The Friday Five - Childhood Books 9:40 a.m. 2003-07-07

Drive Time: 29 minutes
Current Listening: nothing - need to go to the library today!
Current Reading: A Cook's Tour by Anthony Bourdain - just finished!
Current Viewing: Season Four of Sex and the City on DVD - finally!

I haven't done the The Friday Five in a while. Here goes:

1. What were your favorite childhood stories?

I read a lot as a child, but it was probably the adolescent novels that I liked the best. I even did a journal entry about The Trixie Belden series. I still have a set of books. I never got into Nancy Drew and the Hardy Boys, but I also liked Alfred Hitchcock and the Three Investigators, because of their kookie hangout!

Probably my favorite books of all time, though, were horse books, with National Velvet by Enid Bagnold heading the pack. Don't ever get it confused with that mockery of a movie that was made starring Elizabeth Taylor - if you haven't read the book, then you don't know VELVET! Other horse books/series included the Black Stallion series, anything by Marguerite Henry, the My Friend Flicka series, and anything by Patsy Gray. I also came across a book called A Stable for Jill by Ruby Ferguson, which I loved, but the the rest of the books were hard to find - except for in Britain, Canada, and Australia. Just my luck! There was also some books by Janet Lambert that I really got into, and I also went through my Betty Cavanna phase.

One of the best books of all time is Cress Delahanty by Jessamyn West. I still have that book, and love it. I really enjoy "retro" books, set in the 30's, 40's, 50's and 60's, before everything got so hard! One of my favorite "retro" books was set in the 1920's, called Our Hearts Were Young and Gay, by Emily Kimbrough and Cornelia Otis Skinner. It's about two girls taking their first trip to France, and it was great! I loved Tom Sawyer, but not Huckleberry Finn. I am a big fan of Where the Red Fern Grows by Wilson Rawls, and did teach that to one of my advanced classes.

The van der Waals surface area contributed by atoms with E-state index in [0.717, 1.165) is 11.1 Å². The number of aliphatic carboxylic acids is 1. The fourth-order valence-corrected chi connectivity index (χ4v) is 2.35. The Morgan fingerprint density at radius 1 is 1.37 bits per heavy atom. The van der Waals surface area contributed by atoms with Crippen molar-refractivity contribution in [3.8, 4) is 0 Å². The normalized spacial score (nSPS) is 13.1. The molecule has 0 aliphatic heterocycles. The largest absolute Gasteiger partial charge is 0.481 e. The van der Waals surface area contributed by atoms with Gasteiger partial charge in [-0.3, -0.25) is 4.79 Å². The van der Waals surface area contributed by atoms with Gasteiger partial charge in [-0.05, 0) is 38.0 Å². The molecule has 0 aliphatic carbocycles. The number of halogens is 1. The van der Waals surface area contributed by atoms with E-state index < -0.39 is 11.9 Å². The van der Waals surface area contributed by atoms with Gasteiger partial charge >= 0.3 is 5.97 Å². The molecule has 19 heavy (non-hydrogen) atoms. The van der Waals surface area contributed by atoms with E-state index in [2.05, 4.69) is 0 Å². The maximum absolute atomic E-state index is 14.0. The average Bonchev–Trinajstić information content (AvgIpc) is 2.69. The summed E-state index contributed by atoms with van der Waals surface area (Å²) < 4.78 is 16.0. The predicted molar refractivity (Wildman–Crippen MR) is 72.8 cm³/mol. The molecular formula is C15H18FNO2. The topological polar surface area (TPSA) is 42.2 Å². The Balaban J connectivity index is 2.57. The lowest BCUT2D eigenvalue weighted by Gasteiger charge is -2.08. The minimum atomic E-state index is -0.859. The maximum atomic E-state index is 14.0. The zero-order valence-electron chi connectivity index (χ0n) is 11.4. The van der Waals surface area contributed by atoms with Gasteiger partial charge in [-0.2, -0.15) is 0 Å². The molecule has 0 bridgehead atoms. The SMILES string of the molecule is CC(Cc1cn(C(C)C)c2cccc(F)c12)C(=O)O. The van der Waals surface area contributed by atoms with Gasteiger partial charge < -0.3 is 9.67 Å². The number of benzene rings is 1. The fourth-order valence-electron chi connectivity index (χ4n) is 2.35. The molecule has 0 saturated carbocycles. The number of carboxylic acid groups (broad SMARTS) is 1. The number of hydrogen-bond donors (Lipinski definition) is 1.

2. What books from your childhood would you like to share with [your] children?

I teach middle school ESOL, and it is really disheartening how little the younger generation seems to get into reading. It's like pulling teeth to get them to read - much less appreciate and enjoy it. I understand the English barrier - but I get the impression that they wouldn't read in their native language!

I would love to turn kids on to the above books from my childhood, but they are a little out of date for most. Luckily for me, I have had a chance to discover authors that either weren't around during my middle school years, or just those that I didn't read back then. I still read juvenile fiction, because I identify strongly with it, and it helps give me something to recommend to my students. One of my favorite authors of the moment is Susan Fisher Staples, who wrote Shabanu, Daughter of the Wind, it's sequel Haveli, and Shiva's Fire. I even corresponded with her via e-mail, and have written a previous entry on the correspondance.

I also love Jean Craighead George. I did see the movie, My Side of the Mountain, as a young person, but didn't read a lot of here books. A couple of years ago, I picked up a copy of The Summer of the Falcon, and really liked it. And just this past year, I listened to Volumes 1 and 3 of the Julie of the Wolves series. Loved them! I hear that a movie is in the works - I wonder how that's going to go!

Last, but not least, I have discovered Esperanza Rising by Pam Munoz Ryan. It's a great book - very lyrical. I had my girls read it this past year, while the boys read Shadow of a Bull by Maia Wojciechowska.

And I am discovering new books every day!

3. Have you re-read any of those childhood stories and been surprised by anything?

I re-read them all the time, and am surprised sometimes about how "adult" some of them are: mainly National Velvet and Cress Delahanty, and definitely the Mary O'Hara books - especially The Green Grass of Wyoming. The others I favor for that nostalgia for more innocent times.

4. How old were you when you first learned to read?

I don't know - 5 or 6? But I may have done simple stuff before then - You'd have to ask my mother. I am sure that I was very advanced for my age! ;-)

5. Do you remember the first 'grown-up' book you read? How old were you?

I hope I'm not going to get in trouble for this, but probably when I was around 9 or 10, I started sneaking into my Gran's closet, and pilfering such shockers as books by Frank Yerby - very racy - all about prostitutes and stuff! On second thought, they might have been my father's. There's another book set in World War II that was about two girls who were best friend, but grew apart. It was a great book, and I can remember parts of it vividly, but, sadly, I don't remember the title.

I started out by trying to link everything, but my computer is not behaving, and it's too time-consuming, so I am just letting it go!

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